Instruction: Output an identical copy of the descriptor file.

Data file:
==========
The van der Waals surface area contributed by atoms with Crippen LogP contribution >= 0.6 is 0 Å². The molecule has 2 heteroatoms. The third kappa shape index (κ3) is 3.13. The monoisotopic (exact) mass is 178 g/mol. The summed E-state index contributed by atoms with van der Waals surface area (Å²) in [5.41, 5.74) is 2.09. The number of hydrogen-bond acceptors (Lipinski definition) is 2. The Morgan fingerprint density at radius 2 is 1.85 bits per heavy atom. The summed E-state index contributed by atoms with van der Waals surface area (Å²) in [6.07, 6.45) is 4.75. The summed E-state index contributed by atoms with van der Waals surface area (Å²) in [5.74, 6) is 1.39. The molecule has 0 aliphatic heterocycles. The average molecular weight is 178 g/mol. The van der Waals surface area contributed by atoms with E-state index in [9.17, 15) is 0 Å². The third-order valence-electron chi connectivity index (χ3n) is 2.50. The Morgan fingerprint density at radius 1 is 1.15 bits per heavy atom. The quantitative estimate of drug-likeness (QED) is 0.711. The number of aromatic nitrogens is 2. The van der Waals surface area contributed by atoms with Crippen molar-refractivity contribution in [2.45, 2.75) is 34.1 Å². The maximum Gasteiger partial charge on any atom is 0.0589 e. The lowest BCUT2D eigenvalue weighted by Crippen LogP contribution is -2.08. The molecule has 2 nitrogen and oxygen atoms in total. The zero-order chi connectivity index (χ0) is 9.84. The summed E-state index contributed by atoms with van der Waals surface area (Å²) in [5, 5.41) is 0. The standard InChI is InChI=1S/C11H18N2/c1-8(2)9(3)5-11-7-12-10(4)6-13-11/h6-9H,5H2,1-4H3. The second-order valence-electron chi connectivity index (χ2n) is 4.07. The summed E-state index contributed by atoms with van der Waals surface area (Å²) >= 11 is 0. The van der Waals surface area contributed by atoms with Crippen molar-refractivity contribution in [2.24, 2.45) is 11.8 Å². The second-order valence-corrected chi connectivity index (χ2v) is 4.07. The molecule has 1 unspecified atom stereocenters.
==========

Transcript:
The van der Waals surface area contributed by atoms with Crippen LogP contribution >= 0.6 is 0 Å². The molecule has 2 heteroatoms. The third kappa shape index (κ3) is 3.13. The monoisotopic (exact) mass is 178 g/mol. The summed E-state index contributed by atoms with van der Waals surface area (Å²) in [5.41, 5.74) is 2.09. The number of hydrogen-bond acceptors (Lipinski definition) is 2. The Morgan fingerprint density at radius 2 is 1.85 bits per heavy atom. The summed E-state index contributed by atoms with van der Waals surface area (Å²) in [6.07, 6.45) is 4.75. The summed E-state index contributed by atoms with van der Waals surface area (Å²) in [5.74, 6) is 1.39. The molecule has 0 aliphatic heterocycles. The average molecular weight is 178 g/mol. The van der Waals surface area contributed by atoms with E-state index in [9.17, 15) is 0 Å². The third-order valence-electron chi connectivity index (χ3n) is 2.50. The Morgan fingerprint density at radius 1 is 1.15 bits per heavy atom. The quantitative estimate of drug-likeness (QED) is 0.711. The number of aromatic nitrogens is 2. The van der Waals surface area contributed by atoms with Crippen molar-refractivity contribution in [2.45, 2.75) is 34.1 Å². The maximum Gasteiger partial charge on any atom is 0.0589 e. The lowest BCUT2D eigenvalue weighted by Crippen LogP contribution is -2.08. The molecule has 2 nitrogen and oxygen atoms in total. The zero-order chi connectivity index (χ0) is 9.84. The summed E-state index contributed by atoms with van der Waals surface area (Å²) in [5, 5.41) is 0. The standard InChI is InChI=1S/C11H18N2/c1-8(2)9(3)5-11-7-12-10(4)6-13-11/h6-9H,5H2,1-4H3. The second-order valence-electron chi connectivity index (χ2n) is 4.07. The summed E-state index contributed by atoms with van der Waals surface area (Å²) >= 11 is 0. The van der Waals surface area contributed by atoms with Crippen molar-refractivity contribution in [2.24, 2.45) is 11.8 Å². The second-order valence-corrected chi connectivity index (χ2v) is 4.07. The molecule has 1 unspecified atom stereocenters.